The rise of African-Americans based on “The Cosby Show” shows two things. One thing it shows is the fact that this American Dream is attainable by people in the United States. The second thing it shows is that it is not realistic of African-Americans to have this American Dream and they will not be able to successfully do what it shows in the show. The regular racism is what it is and everyone knows, but this new type called enlightened racism is entirely different. It is the misunderstanding concept of what people do not see realistically. Now this won’t be the exact situation in “The Fresh Prince of Bel-Air” because of the fact that they threw a monkey wrench into the show and the environment as a whole. Will Smith plays a character from Philadelphia, PA that must move in with his uncle, aunt and rest of the family based on his bad environment in his past area, and to get a much better education. This shows the difference between other shows like “The Cosby Show” because it is kind of like a blend of good and bad.















In “The Fresh Prince of Bel-Air”, I always enjoyed how a family situation could always make you laugh no matter how much it seemed like the same things that happened to you. I remember in one of the episodes Will’s father made up a day to go on a trip with Will, and postponed it but Will knew the reason behind it and emotionally let it all out. It was a sad scene and Will just showed the epidemic of what the stereotype of African-American men do by leaving there children fatherless. This was a great episode to show because it showed the seriousness of this show because almost in a majority of the episodes it is comic relief. A para-social relationship is found within the characters because feel like you know them. In this scene I also saw how I could relate as far as knowing someone who was in the same predicament.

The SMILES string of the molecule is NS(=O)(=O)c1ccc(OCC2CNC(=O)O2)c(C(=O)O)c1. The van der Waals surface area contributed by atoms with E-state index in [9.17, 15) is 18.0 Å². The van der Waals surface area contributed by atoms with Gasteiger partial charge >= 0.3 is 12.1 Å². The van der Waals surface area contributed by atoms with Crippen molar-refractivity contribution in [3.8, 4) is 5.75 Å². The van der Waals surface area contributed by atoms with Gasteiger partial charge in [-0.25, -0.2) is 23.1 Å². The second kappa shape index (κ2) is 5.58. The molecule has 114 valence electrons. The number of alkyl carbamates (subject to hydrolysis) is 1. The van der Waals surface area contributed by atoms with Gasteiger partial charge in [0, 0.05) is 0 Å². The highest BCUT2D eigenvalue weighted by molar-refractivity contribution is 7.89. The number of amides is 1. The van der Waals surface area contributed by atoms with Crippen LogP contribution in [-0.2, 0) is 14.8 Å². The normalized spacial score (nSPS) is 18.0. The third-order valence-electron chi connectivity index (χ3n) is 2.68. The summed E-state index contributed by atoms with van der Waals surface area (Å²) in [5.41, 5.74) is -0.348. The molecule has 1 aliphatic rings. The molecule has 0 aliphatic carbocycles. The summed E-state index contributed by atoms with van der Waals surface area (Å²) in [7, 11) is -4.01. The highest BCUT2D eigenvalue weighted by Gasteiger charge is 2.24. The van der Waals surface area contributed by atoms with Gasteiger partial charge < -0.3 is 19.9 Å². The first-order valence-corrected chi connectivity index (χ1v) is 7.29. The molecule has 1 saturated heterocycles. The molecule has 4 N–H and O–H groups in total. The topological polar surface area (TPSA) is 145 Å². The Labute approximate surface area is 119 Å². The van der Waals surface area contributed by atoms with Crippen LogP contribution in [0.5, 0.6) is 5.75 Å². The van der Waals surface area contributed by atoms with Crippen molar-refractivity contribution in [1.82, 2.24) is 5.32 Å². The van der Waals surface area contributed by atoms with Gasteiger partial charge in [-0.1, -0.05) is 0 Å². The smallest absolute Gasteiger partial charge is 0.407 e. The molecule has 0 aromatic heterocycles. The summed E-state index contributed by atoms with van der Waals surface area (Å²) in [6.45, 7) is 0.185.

As a culture, African-Americans must remember that we will always be rising to the top, but still chasing the dream. A show like “The Fresh Prince of Bel-Air” is a great example of how you can make it. This is motivation to never give up and maybe try to find the best way to get through all the things that may be steering you down based on “stereotypes”. This show also showed how you must embrace relationships with the people around you, and how you must exemplify an all-around person regardless of your own circumstances.


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WORK CITED

ahmadousan. (n.d.). Cosby Show S6 Intro music - YouTube . YouTube - Broadcast Yourself. . Retrieved October 31, 2011, from http://www.youtube.com/watch?v=JR-yVh5heTQ

DJJazzyJeffVEVO. (n.d.). fresh prince intro - YouTube . YouTube - Broadcast Yourself. . Retrieved October 31, 2011, from http://www.youtube.com/watch?v=Q80CBbiJ8N4&feature=player_embedded

DJJazzyJeffVEVO. (n.d.). The Fresh Prince of Bel Air season 1 epsiode1 part 1 - YouTube . YouTube - Broadcast Yourself. . Retrieved October 31, 2011, from http://www.youtube.com/watch?v=9j8B7pq_BR4&feature=player_embedded

gravics. (n.d.). Fresh Prince Will's Father Leaves - YouTube . YouTube - Broadcast Yourself. . Retrieved October 31, 2011, from http://www.youtube.com/watch?v=MROibblbxks&feature=related

Jhally, S., & Lewis, J. (1992). Enlightened racism: the Cosby show, audiences, and the myth of the American dream. Oxford: Westview Press.






© Musashi Ellis